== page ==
| Malaysia | Dec 11, 2015
With around 770,000 health tourists coming to Malaysia in 2013, Malaysia is ranked in the top five destinations in the world for health tourism and is poised to overtake its […]
With around 770,000 health tourists coming to Malaysia in 2013, Malaysia is ranked in the top five destinations in the world for health tourism and is poised to overtake its neighboring competitors Singapore and Thailand to become the destination of choice for medical tourism in the region.
Since the mid-2000s, the government of Malaysia has had a clear strategy to brand Malaysian medical tourism as part of its diversification strategy and National Transformation Agenda (NTA) to propel the country into a developed nation by 2020. Realizing the potential of the medical tourism phenomenon, efforts to promote the industry and position Malaysia as the healthcare destination of choice have been on the rise.
The attractiveness of Malaysia is not new; it has a natural landscape of beaches, tropical jungles, and mountains; aspects that have always made it a top destination for wellness travel. However, the development of a medical healthcare framework, namely quality, Western-accredited hospitals, qualified, multi-lingual health specialists, and affordable treatments have enabled the healthcare travel sector to flourish in recent years. In addition, the government of Malaysia has set up a number of agencies, notably the Malaysia Healthcare Travel Council (MHTC), in order to disseminate information and promote global awareness of Malaysian healthcare facilities and services.
The primary incentive for traveling to Malaysia for health tourism remains the low cost for private treatment. The cost of a heart bypass operation in Malaysia averages between $10,000 and $15,000, while the equivalent surgery in the US easily reaches $130,000. Even though Singapore was renowned as a top medical tourism destination for many years, today it captures a different segment of the market. This is due not only to the relatively higher cost of treatment and post-treatment care, but also due to the cost of accommodation and food. Since patients traveling for medical treatment will normally bring one or more family members, these are factors that also play a role in the decision-making process.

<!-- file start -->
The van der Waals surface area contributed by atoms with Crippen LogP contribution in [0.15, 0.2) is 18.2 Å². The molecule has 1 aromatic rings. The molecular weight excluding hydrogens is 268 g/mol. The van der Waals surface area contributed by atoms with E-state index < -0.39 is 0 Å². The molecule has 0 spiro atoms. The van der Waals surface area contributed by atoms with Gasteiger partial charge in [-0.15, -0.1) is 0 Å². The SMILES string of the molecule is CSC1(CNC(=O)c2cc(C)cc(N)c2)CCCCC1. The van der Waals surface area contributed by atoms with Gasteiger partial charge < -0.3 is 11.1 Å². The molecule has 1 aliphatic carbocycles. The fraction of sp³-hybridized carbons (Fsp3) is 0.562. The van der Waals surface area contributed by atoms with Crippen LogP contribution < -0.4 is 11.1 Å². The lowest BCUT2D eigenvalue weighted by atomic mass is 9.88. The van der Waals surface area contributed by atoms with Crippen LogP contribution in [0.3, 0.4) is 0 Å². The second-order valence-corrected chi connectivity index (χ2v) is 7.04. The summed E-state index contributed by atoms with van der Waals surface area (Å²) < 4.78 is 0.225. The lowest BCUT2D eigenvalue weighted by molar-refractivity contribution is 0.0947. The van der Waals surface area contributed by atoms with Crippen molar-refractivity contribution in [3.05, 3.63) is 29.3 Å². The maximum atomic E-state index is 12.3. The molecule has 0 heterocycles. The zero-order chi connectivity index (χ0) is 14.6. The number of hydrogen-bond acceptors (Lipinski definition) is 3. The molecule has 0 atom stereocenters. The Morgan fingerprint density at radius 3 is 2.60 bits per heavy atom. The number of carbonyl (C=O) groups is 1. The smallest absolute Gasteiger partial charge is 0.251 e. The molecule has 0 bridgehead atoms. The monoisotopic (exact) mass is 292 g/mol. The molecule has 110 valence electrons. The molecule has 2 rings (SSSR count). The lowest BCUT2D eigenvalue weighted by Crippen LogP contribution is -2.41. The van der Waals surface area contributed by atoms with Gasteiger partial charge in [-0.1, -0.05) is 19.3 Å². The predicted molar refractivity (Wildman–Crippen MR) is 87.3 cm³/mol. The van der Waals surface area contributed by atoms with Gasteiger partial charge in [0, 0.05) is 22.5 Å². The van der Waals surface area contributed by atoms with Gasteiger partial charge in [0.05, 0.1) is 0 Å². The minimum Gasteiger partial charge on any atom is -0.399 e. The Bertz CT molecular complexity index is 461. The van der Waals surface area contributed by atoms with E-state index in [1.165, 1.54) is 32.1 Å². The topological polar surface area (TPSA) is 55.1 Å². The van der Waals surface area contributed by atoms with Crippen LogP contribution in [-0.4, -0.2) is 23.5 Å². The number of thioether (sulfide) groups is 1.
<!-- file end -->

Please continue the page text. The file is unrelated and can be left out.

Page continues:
Malaysia benefits from an attractive location at the heart of ASEAN and good supporting transportation links. Both Penang and Kuala Lumpur, the country’s two most popular destinations for medical tourism, are serviced by a number of international airlines. According to Ahmad Shahizam bin Mohd Shariff, CEO of Pantai Operations, Parkway Pantai, “More than 80% of medical travels will take up to a four-hour flight. For Malaysia, there is a huge catchment area, because it covers up to China and larges parts of Asia, India, Indonesia, the Philippines, and so on.“ Furthermore, eligibility for a visa upon arrival applies to most foreigners visiting Malaysia, facilitating easy entry into the country.
With a network of 21 hospitals, Parkway Pantai belongs to healthcare giant IHH, the world’s second largest healthcare group by market capitalization and owner of, amongst others, Acibadem Holding in Turkey. Malaysia is able to benefit from the international reputation of its major healthcare players, which also include KPJ Healthcare and Ramsay Sime Darby.
Currently the largest market for Malaysia is Indonesia. According to Ivan Loh, CEO of Gleneagles Penang, “[This is] because of the distance and also because of the healthcare system there. In Malaysia, we have a population of 30 million. In Indonesia, they have 250 million, also its healthcare system is a bit closed whereas ours is more open.“
Another factor is the close cultural affinity in terms of language, food and religion. A growing niche market is that of Islamic medical tourism. Patients from Saudi Arabia, Iran, Libya, and Indonesia are particularly attracted to the Malaysia due to the Muslim-friendly environment that is very suitable for their accompanying family. Female patients can also request treatment by female doctors and the medicine used is certified Halal, as are hospital kitchens.
A well-established medical tourism industry is at the heart of the government’s Tourism Transformation Plan (TPP), which has among its goals raising the average receipt per visitor. In the long term, Malaysia’s world market share of the global tourism industry is expected to rise and annual revenue growth from medical tourism is forecast to exceed 10%. Rising healthcare costs in developed countries, an ageing population, and longer waiting lists are responsible for the growth of the global healthcare travel market and Malaysia is well-placed to take advantage of this in the years ahead.